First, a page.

KEIR RADNEDGE in WARSAW
— Sounds diplomatic: Poland 1 Russia 1 in the middle of the group phase at Euro 2012. Not so. Other images tell a different story: one set of images showed riot police confronting scuffling fans . . . another image showed Prime Minister Donald Tusk celebrating the equaliser as wildly as any of the other Polish fans.
Poles’ relationship with Russians has been difficult, to say the least, down not merely the years or decades but centuries. Inevitably, though, it was the Cold War connection which stood up to immediate attention.
Russia was celebrating Independence Day, by sheer coincidence, on this of all days. So the Russian fans chose to mark the dual occasion with a march from the fan zone outside the ‘Stalin Gothic’ Palace of Culture to the new and hence post-Soviet National Stadium on the east bank of the Vistula.
Scuffles with angry – and organised – Poles were inevitable. Water cannon, rubber bullets, batons and riot police were needed to keep the peace. A comparative peace, that is, with more than 100 arrests being made before the game and various injuries reported [see separate report].
The players and their managers, in their Euro 2012 cocoon, knew nothing of the trouble. Also Russia’s players, facing the main stand for that stentorian national anthem, would not have seen the gigantically provocative ‘This Is Russia’ banner unfurled down and across the corner behind them.
But even if the players’ match focus shut out the historical context, the cacophonous roar from the stands would have jolted them back to an awareness that this was no ordinary game.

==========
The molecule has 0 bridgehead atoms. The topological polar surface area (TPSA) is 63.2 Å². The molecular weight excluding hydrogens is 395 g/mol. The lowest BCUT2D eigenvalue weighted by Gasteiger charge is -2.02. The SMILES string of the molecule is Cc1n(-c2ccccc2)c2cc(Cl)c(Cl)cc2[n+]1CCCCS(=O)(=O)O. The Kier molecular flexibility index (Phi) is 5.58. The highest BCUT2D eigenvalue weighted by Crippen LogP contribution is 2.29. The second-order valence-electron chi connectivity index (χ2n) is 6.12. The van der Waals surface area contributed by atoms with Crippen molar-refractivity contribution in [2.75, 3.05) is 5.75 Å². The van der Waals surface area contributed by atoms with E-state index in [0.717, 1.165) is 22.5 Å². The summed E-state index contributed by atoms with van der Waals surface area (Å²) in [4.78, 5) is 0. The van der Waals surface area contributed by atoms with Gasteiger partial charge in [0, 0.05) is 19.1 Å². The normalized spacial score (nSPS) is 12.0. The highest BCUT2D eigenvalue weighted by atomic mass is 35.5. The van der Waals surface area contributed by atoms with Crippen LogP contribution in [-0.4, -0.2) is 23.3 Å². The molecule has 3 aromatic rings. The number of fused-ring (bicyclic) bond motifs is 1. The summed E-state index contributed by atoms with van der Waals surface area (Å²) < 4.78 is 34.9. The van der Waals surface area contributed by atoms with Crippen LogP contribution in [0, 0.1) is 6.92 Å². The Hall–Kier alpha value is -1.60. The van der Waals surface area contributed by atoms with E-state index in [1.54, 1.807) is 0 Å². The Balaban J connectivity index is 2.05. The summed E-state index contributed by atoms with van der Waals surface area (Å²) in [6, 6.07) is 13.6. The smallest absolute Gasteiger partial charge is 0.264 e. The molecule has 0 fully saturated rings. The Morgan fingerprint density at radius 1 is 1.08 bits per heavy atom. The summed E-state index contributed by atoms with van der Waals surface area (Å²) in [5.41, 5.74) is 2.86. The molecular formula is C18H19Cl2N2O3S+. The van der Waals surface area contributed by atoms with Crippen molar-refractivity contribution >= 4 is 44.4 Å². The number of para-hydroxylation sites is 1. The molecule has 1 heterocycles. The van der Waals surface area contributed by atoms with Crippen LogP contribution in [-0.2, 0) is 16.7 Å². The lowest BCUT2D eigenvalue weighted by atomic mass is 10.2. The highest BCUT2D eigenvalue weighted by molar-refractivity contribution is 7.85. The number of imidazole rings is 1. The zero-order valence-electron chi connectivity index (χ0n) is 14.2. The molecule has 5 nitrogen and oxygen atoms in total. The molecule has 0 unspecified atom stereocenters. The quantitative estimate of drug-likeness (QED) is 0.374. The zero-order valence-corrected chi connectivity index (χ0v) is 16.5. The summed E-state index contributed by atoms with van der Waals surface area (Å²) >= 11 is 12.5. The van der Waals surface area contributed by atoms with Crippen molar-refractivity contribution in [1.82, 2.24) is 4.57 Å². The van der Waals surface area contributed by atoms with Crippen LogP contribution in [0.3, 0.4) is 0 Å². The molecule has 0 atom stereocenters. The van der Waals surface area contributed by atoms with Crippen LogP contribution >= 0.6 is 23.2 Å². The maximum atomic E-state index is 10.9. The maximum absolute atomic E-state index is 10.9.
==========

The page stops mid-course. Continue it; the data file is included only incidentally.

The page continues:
Russia, to their credit, did seek to make it just that in the first half. After all, victory would ensure their place in the quarter-finals with a game to spare. Their football was not as crisp as in their opening crushing of Czech resistance but it was inventive enough; Poland responded with the energetic passion which had marked their own opening phase against Greece last Friday.
Robert Lewandowski and his team-mate ensured that Russia’s Vyacheslav Malafeev was the busier goalkeeper. But it was Poland’s Przemyslaw Tyton who had to pick the ball out of his net. Andrei Arshavin slung a beautifully-flighted left-wing free kick into the penalty box and Alan Dzagoev, on a long late run from outside the penalty box, glanced it home.
Leading at half-time, Russia remained apparently comfortable at the start of the second. “We were in control,” said coach Dick Advocaat in wounded pride, afterwards. They believed that the longer the game lasted the more gaps the Poles would leave for Dzagoev and Co to exploit.
While Russia looked to the future, however, they forgot the present. Poland captain Jakub Blaszczykowski punished them with a left-foot rocket of a shot which soared beyond Malafeev and up into the top corner. The television cameras picked up Prime Minister Tusk’s arm-waving explosion of joy.
The Russians looked stunned. Their shape shuddered. Every time they gained possession they were struck by a thunderstorm of whistles and jeers. Poland were not playing wonderfully well but there was a humbling courage and grandeur to their physical commitment.
Now the fervour of their fans, unlike in the Greece game, fed off the passion of the players and returned that passion with interest. At one stage the mass of support rose up stirringly, scarves outstretched, in a chorus of the national anthem.
Every now and again sport throws up such a match whose significance talks about much, much more than the narrative of sporting competition. United States v Iran at the 1998 World Cup was one such memorable meeting. Now here was another: Poland 1, Russia 1 . . . the right result in every possible way, to the honour of sport.
** Czech Republic beat Greece 2-1 in the other Group A game, in Wroclaw, to maintain both nations’ hopes of reaching the last eight.
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